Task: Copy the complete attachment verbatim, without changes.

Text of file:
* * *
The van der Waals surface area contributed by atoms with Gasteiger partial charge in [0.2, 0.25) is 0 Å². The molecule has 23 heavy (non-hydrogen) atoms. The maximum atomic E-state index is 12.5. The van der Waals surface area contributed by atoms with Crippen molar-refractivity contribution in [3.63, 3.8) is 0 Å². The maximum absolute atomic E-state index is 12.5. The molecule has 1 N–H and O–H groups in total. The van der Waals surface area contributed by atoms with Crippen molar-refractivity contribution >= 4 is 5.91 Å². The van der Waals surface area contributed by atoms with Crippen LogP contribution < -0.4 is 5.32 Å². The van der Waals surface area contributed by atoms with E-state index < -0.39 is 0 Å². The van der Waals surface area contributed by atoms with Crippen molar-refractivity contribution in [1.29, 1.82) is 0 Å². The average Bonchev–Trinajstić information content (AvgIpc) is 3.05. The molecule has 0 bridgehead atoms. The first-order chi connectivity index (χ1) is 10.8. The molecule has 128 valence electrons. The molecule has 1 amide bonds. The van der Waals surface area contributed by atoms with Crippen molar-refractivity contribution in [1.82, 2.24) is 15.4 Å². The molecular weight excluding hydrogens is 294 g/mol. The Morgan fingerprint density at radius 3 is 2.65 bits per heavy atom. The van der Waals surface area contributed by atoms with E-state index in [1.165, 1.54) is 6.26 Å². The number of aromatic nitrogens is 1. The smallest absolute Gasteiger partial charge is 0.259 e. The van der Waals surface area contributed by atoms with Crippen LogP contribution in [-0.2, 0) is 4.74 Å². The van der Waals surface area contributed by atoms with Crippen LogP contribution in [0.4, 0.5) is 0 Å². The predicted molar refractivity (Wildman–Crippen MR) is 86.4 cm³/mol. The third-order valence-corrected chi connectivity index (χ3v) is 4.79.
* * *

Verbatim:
The van der Waals surface area contributed by atoms with Gasteiger partial charge in [0.2, 0.25) is 0 Å². The molecule has 23 heavy (non-hydrogen) atoms. The maximum atomic E-state index is 12.5. The van der Waals surface area contributed by atoms with Crippen molar-refractivity contribution in [3.63, 3.8) is 0 Å². The maximum absolute atomic E-state index is 12.5. The molecule has 1 N–H and O–H groups in total. The van der Waals surface area contributed by atoms with Crippen molar-refractivity contribution >= 4 is 5.91 Å². The van der Waals surface area contributed by atoms with Crippen LogP contribution < -0.4 is 5.32 Å². The van der Waals surface area contributed by atoms with E-state index < -0.39 is 0 Å². The van der Waals surface area contributed by atoms with Crippen molar-refractivity contribution in [1.29, 1.82) is 0 Å². The average Bonchev–Trinajstić information content (AvgIpc) is 3.05. The molecule has 0 bridgehead atoms. The first-order chi connectivity index (χ1) is 10.8. The molecule has 128 valence electrons. The molecule has 1 amide bonds. The van der Waals surface area contributed by atoms with Crippen molar-refractivity contribution in [1.82, 2.24) is 15.4 Å². The molecular weight excluding hydrogens is 294 g/mol. The Morgan fingerprint density at radius 3 is 2.65 bits per heavy atom. The van der Waals surface area contributed by atoms with E-state index in [1.165, 1.54) is 6.26 Å². The number of aromatic nitrogens is 1. The smallest absolute Gasteiger partial charge is 0.259 e. The van der Waals surface area contributed by atoms with Crippen LogP contribution in [-0.2, 0) is 4.74 Å². The van der Waals surface area contributed by atoms with Crippen LogP contribution in [0.4, 0.5) is 0 Å². The predicted molar refractivity (Wildman–Crippen MR) is 86.4 cm³/mol. The third-order valence-corrected chi connectivity index (χ3v) is 4.79.